Do Introductory Political Science Courses Contribute to a Racial “Political Efficacy Gap”? Findings from a Panel Survey of a Flagship University

Miguel Centellas

Do Introductory Political Science Courses Contribute to a Racial “Political Efficacy Gap”? Findings from a Panel Survey of a Flagship University

by Miguel Centellas, University of Mississippi and 
Cy Rosenblatt, University of Mississippi

In a panel study of more than 1,000 students enrolled in introductory political science courses at the University of Mississippi, a flagship public university, Miguel Centellas and Cy Rosenblatt tested whether completing an introductory political science course had a positive effect on political efficacy, an individual’s belief that he or she can understand and influence politics, between start and end of semester. They found that, when ignoring race and gender differences, completing an introductory political science course had little or no impact on students’ self-reported measures of political efficacy. However, they found that by end of semester, a significant “efficacy gap” had developed between black and white students at the end of the semester, even after controlling for factors such as background characteristics and course performance (grades). These findings raise important questions about the “civic” function of the undergraduate political science curriculum, particularly regarding racial political inequalities.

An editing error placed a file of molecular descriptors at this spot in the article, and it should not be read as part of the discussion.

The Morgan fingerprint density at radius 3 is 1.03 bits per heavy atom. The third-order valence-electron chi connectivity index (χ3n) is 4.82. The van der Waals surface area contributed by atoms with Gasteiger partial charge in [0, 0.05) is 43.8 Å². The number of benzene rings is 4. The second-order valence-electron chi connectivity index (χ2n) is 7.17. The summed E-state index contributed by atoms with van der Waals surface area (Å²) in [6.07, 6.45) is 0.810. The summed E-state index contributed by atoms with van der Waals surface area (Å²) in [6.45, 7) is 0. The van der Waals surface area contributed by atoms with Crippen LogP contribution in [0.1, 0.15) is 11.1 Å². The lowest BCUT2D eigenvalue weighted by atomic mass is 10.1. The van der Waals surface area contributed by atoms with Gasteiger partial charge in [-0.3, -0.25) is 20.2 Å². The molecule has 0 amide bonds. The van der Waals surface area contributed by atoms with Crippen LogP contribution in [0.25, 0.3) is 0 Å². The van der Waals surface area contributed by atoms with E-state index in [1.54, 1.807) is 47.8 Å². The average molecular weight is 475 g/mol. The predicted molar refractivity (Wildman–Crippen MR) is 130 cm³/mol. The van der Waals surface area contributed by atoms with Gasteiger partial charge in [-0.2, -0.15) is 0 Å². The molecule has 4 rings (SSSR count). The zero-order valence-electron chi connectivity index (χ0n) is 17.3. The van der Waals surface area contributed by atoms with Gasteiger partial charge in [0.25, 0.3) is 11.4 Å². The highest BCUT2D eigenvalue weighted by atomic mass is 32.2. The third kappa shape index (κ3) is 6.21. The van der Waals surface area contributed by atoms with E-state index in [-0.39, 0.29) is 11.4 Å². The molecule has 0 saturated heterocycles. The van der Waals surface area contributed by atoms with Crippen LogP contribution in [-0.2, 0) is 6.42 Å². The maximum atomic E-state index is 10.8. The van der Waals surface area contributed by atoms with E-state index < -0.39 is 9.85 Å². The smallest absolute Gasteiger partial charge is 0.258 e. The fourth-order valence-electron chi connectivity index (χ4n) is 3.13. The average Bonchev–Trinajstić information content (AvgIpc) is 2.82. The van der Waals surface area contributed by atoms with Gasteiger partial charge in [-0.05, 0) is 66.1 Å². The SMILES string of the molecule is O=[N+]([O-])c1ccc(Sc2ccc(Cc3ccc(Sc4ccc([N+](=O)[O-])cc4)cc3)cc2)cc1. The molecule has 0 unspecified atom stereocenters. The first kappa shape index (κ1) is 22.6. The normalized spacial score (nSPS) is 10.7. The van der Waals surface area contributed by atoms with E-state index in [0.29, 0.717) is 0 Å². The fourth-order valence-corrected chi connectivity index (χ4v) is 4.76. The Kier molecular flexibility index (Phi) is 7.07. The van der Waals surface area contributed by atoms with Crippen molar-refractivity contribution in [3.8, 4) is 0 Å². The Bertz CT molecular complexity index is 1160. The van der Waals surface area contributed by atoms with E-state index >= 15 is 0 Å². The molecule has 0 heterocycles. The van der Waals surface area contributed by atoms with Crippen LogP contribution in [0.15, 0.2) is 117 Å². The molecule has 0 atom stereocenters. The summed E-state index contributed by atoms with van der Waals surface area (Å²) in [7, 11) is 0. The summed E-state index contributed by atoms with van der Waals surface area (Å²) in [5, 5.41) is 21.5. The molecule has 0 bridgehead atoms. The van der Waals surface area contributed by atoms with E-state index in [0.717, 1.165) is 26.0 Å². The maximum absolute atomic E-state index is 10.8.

Read the full article.

PS: Political Science & Politics / Volume 51 / Issue 3 / July 2018

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